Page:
While all this is happening, something more sinister is arising in the north. The Starks have a saying “Winter is coming,” and it reminds and warns them of the dangers of past winters and some of the ancient evils it brings. Winter not only brings cold and famine, but it also brings the Others, or White Walkers. Many believe them to be long gone if not a myth. The Night King leads them as they raise the dead for their sinister army destroying all living things. This was why the Night’s Watch and the Wall were formed. Many have forgotten, but the Night’s Watch remembers, and clues are coming forth signaling the return of the Night King and his White Walkers.


Martin writes each chapter from a different point of view of a select few characters. This is good because it allows the reader to view the story from different sides. The reader never reads about the same event simply from a different point of view, though. Each chapter is still mostly in sequence from the previous one.

There are multiple story arcs taking place in A Game of Thrones. Daenerys is trying to regain the throne usurped from her family while she is exiled in Dothrak. Cersei is trying to make sure her children inherit the throne even though they are not King Robert’s children and rightful heirs. The Starks become entangled in the conspiracy and feud of the throne that turns into an all-out war between the Lannisters and Starks. Bran is recovering from his fall in Winterfell and learning how to live without the use of his legs. Jon Snow, the illegitimate son of Ned Stark, “takes up the black” joining the Night’s Watch upon the Wall.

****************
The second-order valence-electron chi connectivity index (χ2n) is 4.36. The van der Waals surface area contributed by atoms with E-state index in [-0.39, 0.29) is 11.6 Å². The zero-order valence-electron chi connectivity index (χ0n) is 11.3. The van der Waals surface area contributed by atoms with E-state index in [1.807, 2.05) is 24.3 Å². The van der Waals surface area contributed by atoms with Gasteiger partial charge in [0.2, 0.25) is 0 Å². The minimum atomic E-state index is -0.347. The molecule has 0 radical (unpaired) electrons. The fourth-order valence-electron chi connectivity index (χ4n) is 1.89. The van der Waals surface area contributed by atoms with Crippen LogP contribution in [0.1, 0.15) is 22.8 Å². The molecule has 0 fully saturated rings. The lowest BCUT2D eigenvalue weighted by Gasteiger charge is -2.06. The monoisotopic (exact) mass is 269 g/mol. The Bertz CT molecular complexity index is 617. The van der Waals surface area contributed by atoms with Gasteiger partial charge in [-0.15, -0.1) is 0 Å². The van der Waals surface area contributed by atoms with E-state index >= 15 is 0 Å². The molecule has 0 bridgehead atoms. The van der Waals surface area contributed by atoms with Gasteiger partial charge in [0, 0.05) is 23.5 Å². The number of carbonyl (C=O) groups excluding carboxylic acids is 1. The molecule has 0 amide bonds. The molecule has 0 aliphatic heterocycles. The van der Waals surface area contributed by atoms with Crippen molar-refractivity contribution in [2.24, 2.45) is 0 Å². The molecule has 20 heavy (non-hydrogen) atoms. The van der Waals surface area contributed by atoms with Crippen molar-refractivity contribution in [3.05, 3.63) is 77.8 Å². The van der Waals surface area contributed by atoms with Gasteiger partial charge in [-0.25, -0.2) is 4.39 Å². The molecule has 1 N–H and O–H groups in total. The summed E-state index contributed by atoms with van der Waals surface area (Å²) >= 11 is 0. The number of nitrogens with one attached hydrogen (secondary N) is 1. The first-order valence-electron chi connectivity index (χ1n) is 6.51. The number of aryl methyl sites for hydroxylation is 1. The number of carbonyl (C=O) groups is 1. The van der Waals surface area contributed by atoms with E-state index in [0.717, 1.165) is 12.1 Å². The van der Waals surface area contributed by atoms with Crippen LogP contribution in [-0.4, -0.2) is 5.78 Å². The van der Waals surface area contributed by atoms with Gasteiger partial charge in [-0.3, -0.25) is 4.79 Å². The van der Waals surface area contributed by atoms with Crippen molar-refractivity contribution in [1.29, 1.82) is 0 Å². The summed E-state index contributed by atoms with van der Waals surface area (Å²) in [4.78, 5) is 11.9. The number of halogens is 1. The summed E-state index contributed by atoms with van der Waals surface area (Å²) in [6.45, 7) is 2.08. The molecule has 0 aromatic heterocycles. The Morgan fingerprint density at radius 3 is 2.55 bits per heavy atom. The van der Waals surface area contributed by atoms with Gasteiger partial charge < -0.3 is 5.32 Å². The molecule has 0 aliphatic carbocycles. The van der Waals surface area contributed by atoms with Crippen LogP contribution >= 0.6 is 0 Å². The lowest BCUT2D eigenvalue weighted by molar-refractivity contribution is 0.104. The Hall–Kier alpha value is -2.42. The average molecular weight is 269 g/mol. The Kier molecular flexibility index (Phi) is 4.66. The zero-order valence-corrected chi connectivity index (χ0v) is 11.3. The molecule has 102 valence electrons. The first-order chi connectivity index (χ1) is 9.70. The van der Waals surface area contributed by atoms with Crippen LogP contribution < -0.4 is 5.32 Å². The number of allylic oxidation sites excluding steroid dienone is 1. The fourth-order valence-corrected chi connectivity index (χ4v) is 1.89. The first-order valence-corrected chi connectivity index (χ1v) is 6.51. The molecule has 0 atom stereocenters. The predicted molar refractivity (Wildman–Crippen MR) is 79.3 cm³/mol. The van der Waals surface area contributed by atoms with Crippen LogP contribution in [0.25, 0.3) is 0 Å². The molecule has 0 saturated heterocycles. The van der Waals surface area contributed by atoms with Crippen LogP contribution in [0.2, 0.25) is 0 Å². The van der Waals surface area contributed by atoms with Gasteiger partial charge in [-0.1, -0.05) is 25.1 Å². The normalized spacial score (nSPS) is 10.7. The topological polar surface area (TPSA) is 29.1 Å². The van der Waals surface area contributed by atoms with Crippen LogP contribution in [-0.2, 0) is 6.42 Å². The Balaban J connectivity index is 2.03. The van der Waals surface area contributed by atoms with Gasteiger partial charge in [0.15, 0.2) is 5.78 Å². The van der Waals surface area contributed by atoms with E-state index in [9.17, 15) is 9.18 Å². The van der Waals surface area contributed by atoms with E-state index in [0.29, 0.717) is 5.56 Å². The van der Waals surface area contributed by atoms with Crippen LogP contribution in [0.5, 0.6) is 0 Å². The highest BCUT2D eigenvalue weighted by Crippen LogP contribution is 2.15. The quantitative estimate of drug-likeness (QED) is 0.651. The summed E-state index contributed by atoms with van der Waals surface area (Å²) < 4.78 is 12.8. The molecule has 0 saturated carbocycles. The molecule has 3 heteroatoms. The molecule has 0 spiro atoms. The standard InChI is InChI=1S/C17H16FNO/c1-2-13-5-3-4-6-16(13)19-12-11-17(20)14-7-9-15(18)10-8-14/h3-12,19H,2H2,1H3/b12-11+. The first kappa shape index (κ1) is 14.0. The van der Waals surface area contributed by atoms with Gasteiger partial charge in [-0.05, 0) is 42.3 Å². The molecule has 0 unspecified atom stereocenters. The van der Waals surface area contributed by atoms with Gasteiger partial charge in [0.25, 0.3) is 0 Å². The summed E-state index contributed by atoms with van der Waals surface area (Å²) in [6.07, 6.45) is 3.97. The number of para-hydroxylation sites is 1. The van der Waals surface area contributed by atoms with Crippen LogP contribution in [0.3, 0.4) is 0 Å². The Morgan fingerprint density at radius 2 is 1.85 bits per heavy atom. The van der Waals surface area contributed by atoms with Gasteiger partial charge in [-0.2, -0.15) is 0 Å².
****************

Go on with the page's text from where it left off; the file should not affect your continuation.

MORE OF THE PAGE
Jumping between the story arcs and characters can be confusing at times, because the reader has to shift gears and reorient themselves to the character and story arc. Trying to keep track of different story arcs can be overwhelming because Martin jumps between them sometimes leaving the reader hanging. The character may reflect upon previous events to help fill in gaps, though. This style, even though confusing and overwhelming at times, keeps the reader wanting to for more and continue reading. It also breaks up the monotonous feel of following only one character and story.

There is too much sexuality in this book. Only in two occasions is the sex necessary for the plot. When Bran catches Cersei and Jaime having an affair, it clues the reader onto the conspiracy and foreshadows their cruelty and willingness to do anything to have power over the throne. Daenerys marries a Dothraki horse lord, khal, and becomes pregnant with his child. Robert hears of this and orders her assassination so that her son cannot make claim on the throne. This also causes her to grow up into a powerful young woman and queen.